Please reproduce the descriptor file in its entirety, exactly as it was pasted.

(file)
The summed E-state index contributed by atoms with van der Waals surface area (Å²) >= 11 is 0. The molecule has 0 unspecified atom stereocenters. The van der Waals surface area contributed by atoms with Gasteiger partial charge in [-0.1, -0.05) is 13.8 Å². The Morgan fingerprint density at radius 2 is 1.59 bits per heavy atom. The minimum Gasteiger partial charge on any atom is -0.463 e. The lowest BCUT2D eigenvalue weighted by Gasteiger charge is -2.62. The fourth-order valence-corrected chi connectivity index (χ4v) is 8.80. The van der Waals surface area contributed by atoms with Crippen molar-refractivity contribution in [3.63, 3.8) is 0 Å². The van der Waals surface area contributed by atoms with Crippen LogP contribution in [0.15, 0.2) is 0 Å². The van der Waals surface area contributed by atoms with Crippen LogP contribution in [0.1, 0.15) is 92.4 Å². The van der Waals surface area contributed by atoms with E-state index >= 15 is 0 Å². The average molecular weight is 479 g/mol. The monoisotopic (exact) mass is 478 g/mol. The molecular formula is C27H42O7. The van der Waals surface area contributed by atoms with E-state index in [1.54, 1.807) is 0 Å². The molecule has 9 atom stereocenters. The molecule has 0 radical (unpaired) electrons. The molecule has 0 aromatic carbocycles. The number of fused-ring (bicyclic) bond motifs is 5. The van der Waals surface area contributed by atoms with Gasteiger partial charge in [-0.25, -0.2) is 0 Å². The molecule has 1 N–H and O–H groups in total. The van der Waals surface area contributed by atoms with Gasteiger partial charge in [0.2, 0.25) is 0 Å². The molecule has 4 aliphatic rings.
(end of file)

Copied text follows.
The summed E-state index contributed by atoms with van der Waals surface area (Å²) >= 11 is 0. The molecule has 0 unspecified atom stereocenters. The van der Waals surface area contributed by atoms with Gasteiger partial charge in [-0.1, -0.05) is 13.8 Å². The Morgan fingerprint density at radius 2 is 1.59 bits per heavy atom. The minimum Gasteiger partial charge on any atom is -0.463 e. The lowest BCUT2D eigenvalue weighted by Gasteiger charge is -2.62. The fourth-order valence-corrected chi connectivity index (χ4v) is 8.80. The van der Waals surface area contributed by atoms with Crippen molar-refractivity contribution in [3.63, 3.8) is 0 Å². The van der Waals surface area contributed by atoms with Crippen LogP contribution in [0.15, 0.2) is 0 Å². The van der Waals surface area contributed by atoms with Crippen LogP contribution in [0.1, 0.15) is 92.4 Å². The van der Waals surface area contributed by atoms with E-state index >= 15 is 0 Å². The average molecular weight is 479 g/mol. The monoisotopic (exact) mass is 478 g/mol. The molecular formula is C27H42O7. The van der Waals surface area contributed by atoms with E-state index in [1.54, 1.807) is 0 Å². The molecule has 9 atom stereocenters. The molecule has 0 radical (unpaired) electrons. The molecule has 0 aromatic carbocycles. The number of fused-ring (bicyclic) bond motifs is 5. The van der Waals surface area contributed by atoms with Gasteiger partial charge in [-0.25, -0.2) is 0 Å². The molecule has 1 N–H and O–H groups in total. The van der Waals surface area contributed by atoms with Gasteiger partial charge in [0.2, 0.25) is 0 Å². The molecule has 4 aliphatic rings.